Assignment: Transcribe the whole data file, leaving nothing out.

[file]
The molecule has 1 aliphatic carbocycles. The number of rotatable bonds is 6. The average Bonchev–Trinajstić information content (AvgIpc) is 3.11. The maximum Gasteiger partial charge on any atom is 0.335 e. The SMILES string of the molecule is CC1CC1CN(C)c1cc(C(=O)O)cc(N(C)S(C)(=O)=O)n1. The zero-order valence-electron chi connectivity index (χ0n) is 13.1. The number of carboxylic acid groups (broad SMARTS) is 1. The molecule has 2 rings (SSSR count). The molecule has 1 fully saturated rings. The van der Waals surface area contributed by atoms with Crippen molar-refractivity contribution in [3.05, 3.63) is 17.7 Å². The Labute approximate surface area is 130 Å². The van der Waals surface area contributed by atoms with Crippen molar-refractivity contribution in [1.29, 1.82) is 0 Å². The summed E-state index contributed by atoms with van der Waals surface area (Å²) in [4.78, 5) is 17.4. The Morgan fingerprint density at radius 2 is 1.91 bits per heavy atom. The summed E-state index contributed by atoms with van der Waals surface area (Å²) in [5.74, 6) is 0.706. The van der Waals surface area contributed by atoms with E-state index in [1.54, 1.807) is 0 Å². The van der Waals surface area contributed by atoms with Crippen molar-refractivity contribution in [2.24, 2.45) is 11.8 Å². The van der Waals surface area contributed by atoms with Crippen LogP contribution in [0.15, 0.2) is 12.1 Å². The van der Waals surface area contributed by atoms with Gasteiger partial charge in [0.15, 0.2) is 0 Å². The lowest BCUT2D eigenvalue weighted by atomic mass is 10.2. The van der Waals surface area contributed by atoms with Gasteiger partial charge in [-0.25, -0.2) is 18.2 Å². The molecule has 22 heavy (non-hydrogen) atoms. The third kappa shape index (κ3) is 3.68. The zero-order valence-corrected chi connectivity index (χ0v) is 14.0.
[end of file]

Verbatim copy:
The molecule has 1 aliphatic carbocycles. The number of rotatable bonds is 6. The average Bonchev–Trinajstić information content (AvgIpc) is 3.11. The maximum Gasteiger partial charge on any atom is 0.335 e. The SMILES string of the molecule is CC1CC1CN(C)c1cc(C(=O)O)cc(N(C)S(C)(=O)=O)n1. The zero-order valence-electron chi connectivity index (χ0n) is 13.1. The number of carboxylic acid groups (broad SMARTS) is 1. The molecule has 2 rings (SSSR count). The molecule has 1 fully saturated rings. The van der Waals surface area contributed by atoms with Crippen molar-refractivity contribution in [3.05, 3.63) is 17.7 Å². The Labute approximate surface area is 130 Å². The van der Waals surface area contributed by atoms with Crippen molar-refractivity contribution in [1.29, 1.82) is 0 Å². The summed E-state index contributed by atoms with van der Waals surface area (Å²) in [4.78, 5) is 17.4. The Morgan fingerprint density at radius 2 is 1.91 bits per heavy atom. The summed E-state index contributed by atoms with van der Waals surface area (Å²) in [5.74, 6) is 0.706. The van der Waals surface area contributed by atoms with E-state index in [1.54, 1.807) is 0 Å². The van der Waals surface area contributed by atoms with Crippen molar-refractivity contribution in [2.24, 2.45) is 11.8 Å². The van der Waals surface area contributed by atoms with Crippen LogP contribution in [0.15, 0.2) is 12.1 Å². The van der Waals surface area contributed by atoms with Gasteiger partial charge in [0.15, 0.2) is 0 Å². The lowest BCUT2D eigenvalue weighted by atomic mass is 10.2. The van der Waals surface area contributed by atoms with Gasteiger partial charge in [-0.25, -0.2) is 18.2 Å². The molecule has 22 heavy (non-hydrogen) atoms. The third kappa shape index (κ3) is 3.68. The zero-order valence-corrected chi connectivity index (χ0v) is 14.0.